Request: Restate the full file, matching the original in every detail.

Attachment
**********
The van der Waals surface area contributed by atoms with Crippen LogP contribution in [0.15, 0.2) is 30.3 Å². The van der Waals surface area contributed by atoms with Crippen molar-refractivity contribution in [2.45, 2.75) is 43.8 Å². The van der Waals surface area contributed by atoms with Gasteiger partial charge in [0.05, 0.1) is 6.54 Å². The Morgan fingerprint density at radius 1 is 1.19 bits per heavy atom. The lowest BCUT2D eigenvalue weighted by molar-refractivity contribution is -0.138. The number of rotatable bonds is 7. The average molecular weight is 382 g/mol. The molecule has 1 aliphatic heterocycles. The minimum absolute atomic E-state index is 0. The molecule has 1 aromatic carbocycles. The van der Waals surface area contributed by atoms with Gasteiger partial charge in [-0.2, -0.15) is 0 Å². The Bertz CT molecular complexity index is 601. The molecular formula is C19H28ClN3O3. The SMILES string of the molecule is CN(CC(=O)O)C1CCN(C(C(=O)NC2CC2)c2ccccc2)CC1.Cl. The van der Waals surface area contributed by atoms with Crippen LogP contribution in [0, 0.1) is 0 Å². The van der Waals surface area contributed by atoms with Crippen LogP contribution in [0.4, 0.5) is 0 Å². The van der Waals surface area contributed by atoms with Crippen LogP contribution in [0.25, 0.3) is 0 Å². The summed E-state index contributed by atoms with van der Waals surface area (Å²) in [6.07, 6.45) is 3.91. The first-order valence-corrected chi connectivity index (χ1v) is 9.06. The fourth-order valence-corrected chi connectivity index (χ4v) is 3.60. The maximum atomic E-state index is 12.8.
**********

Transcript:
The van der Waals surface area contributed by atoms with Crippen LogP contribution in [0.15, 0.2) is 30.3 Å². The van der Waals surface area contributed by atoms with Crippen molar-refractivity contribution in [2.45, 2.75) is 43.8 Å². The van der Waals surface area contributed by atoms with Gasteiger partial charge in [0.05, 0.1) is 6.54 Å². The Morgan fingerprint density at radius 1 is 1.19 bits per heavy atom. The lowest BCUT2D eigenvalue weighted by molar-refractivity contribution is -0.138. The number of rotatable bonds is 7. The average molecular weight is 382 g/mol. The molecule has 1 aliphatic heterocycles. The minimum absolute atomic E-state index is 0. The molecule has 1 aromatic carbocycles. The van der Waals surface area contributed by atoms with Gasteiger partial charge in [-0.2, -0.15) is 0 Å². The Bertz CT molecular complexity index is 601. The molecular formula is C19H28ClN3O3. The SMILES string of the molecule is CN(CC(=O)O)C1CCN(C(C(=O)NC2CC2)c2ccccc2)CC1.Cl. The van der Waals surface area contributed by atoms with Crippen LogP contribution in [0, 0.1) is 0 Å². The van der Waals surface area contributed by atoms with Crippen LogP contribution in [0.4, 0.5) is 0 Å². The van der Waals surface area contributed by atoms with Crippen LogP contribution in [0.25, 0.3) is 0 Å². The summed E-state index contributed by atoms with van der Waals surface area (Å²) in [6.07, 6.45) is 3.91. The first-order valence-corrected chi connectivity index (χ1v) is 9.06. The fourth-order valence-corrected chi connectivity index (χ4v) is 3.60. The maximum atomic E-state index is 12.8.